Women in the high-desire group were more likely to say they liked routine. They indicated that over time, their partner had learned how to please them, and they liked keeping things familiar and predictable. They said this led to more sexual satisfaction and higher desire. On the other hand, women in the decreased desire group described routine as boring and a killer of their interest in sex. They craved new experiences that they felt they were not getting in their relationship. For example:

High: "There is an element of routine at this point, but it’s not a bad thing. We know what each other likes, and we know what works for each other, and that’s why we do it, you know?”

Low: ‘‘I don’t understand it. Whenever I have a shower ... he’ll get into the shower with me. And we’ll make out, and we might have sex or fool around. But even those not so typical things almost have become routine. So it’s kind of frustrating.’’

3. Making Sex a Priority

It's completely natural for desire to ebb and flow over the course of a relationship. Having a sexual slump isn't the issue. It's what you and your partner decide to do about such slumps that matters.

The women in the high-desire group acknowledged that sexual passion wasn’t a permanently super-charged experience. Rather, they said that they experienced sexual ups and downs, but when they were in a rut they noticed it, talked about it, and did something to spice things up. Women in the waning desire group, on the other hand, indicated that when they hit a slump, they took more of a passive role and didn’t do a lot (if anything) to address those concerns. For example:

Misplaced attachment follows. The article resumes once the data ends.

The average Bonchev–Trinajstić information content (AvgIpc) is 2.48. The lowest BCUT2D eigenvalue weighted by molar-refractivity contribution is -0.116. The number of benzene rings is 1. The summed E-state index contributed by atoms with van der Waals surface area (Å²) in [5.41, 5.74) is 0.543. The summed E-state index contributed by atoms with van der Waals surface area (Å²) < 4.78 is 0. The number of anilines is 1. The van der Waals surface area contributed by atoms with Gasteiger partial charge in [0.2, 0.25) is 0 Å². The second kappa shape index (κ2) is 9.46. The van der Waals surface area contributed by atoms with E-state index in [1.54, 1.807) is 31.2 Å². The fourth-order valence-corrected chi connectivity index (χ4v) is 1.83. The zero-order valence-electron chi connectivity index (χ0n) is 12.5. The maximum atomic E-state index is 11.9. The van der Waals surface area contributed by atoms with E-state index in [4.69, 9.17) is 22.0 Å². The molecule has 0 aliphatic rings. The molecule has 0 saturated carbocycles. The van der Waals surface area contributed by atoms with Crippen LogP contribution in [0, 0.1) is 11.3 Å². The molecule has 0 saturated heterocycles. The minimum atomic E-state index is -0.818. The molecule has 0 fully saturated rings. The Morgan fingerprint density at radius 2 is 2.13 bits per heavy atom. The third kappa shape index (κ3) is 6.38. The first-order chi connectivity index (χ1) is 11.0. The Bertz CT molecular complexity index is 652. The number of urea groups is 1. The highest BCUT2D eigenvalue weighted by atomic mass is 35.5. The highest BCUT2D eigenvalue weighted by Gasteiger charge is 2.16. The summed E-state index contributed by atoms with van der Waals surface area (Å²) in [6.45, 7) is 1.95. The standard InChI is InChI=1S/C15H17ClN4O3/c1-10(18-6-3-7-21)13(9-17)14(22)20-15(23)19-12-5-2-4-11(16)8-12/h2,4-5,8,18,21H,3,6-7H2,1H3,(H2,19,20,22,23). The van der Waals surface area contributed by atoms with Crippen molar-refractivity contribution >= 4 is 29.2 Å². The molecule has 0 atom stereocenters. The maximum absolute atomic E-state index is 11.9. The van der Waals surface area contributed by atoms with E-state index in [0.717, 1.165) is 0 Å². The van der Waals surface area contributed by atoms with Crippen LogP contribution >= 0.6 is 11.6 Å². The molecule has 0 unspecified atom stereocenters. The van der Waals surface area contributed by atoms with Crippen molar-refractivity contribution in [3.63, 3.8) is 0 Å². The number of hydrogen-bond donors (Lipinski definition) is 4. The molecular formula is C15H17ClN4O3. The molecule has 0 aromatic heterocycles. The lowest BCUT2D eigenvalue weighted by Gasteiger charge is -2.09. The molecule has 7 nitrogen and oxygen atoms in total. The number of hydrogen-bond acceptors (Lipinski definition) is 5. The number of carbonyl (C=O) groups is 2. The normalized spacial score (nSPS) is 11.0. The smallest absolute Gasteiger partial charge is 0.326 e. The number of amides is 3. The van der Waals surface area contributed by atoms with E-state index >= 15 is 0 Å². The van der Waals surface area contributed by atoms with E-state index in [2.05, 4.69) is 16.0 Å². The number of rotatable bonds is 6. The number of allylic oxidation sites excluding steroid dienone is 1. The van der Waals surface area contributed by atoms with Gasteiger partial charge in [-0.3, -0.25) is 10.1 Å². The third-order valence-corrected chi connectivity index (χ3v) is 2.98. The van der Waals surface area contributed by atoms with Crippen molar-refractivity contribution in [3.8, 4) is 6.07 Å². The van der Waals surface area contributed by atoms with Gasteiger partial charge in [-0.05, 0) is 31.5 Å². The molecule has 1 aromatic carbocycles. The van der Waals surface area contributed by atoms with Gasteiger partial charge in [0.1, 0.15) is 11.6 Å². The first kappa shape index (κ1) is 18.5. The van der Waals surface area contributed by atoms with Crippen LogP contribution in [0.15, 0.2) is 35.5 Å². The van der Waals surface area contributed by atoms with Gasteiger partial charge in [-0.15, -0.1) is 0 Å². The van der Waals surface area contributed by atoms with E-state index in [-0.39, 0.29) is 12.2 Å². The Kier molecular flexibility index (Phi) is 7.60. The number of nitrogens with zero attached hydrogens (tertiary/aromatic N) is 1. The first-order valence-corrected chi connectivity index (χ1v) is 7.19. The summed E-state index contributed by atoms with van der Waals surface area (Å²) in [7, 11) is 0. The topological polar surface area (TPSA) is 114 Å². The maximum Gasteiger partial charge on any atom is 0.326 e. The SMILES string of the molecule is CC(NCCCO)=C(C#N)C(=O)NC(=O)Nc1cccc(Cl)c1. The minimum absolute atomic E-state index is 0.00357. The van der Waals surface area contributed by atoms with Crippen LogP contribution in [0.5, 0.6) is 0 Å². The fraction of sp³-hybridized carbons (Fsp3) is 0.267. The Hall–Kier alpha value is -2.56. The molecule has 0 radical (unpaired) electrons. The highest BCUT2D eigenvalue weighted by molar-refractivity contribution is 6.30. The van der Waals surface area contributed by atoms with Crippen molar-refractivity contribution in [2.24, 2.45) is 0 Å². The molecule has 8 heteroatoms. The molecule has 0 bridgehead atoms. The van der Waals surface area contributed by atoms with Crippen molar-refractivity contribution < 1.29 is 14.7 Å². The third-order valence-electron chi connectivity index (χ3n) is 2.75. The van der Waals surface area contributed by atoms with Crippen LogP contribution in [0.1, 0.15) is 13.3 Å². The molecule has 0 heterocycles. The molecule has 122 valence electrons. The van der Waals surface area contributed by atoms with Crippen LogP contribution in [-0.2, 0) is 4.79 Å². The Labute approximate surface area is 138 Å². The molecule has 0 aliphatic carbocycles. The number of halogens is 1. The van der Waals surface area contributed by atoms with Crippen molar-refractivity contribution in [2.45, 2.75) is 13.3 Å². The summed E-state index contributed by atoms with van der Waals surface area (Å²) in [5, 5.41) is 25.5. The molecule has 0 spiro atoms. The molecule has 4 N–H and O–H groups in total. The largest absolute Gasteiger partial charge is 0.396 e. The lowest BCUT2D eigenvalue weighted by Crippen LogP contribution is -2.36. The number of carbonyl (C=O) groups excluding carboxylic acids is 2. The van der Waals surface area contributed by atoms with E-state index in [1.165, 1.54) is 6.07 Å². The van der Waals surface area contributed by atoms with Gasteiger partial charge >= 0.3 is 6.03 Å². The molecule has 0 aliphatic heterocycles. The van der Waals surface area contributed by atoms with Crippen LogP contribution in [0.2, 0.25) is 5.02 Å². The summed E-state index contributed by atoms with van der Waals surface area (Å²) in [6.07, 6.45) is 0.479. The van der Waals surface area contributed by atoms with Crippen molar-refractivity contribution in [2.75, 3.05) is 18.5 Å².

High: ‘‘There are some times, over the course of six years, at one point or another, I’m like, okay, this is becoming really routine. Then we, like, switch it up, and we try to make it more exciting. Because we don’t want to fall into that pattern of like, every night this is what we’re going to do. There have been points where I have felt that way ... but it doesn’t last that long. We get over it, we spice things up.’’

Low: ‘‘I think it’s just that the interest kind of peaks off a little bit, and we don’t put as much effort as we probably should into our relationship. But I mean, I think after a while you get out of that ‘just together for our 6-month honeymoon period’ and you just get used to it.’’

What Does This Mean for You?

The great thing about these findings is that the women who experienced maintained passion and desire in their relationships didn't have amazing secrets or super sexual powers. In other words, there weren't intrinsic characteristics and personalities that led to higher or lower levels of desire. Instead, women with high desire held certain — and realistic — perspectives about what sex in longer-term relationships should look like, and had embraced them.

Being present during sexual activity, making sex a priority in your relationship, and actively and intentionally addressing slumps when they occur might just do the trick in bringing a spark back into your relationship.


Dr. Sarah Hunter Murray has a doctorate in Human Sexuality. She is a sex researcher and relationship therapist with an expertise in challenging norms and assumptions about men and women’s sexual desire.

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Murray, S. H., Milhausen, R. R. & Sutherland, O. (2014). A qualitative comparison of young women’s maintained versus decreased sexual desire in longer-term relationships. Women & Therapy, 37, 3-4, 319-341. doi: 10.1080/02703149.2014.897559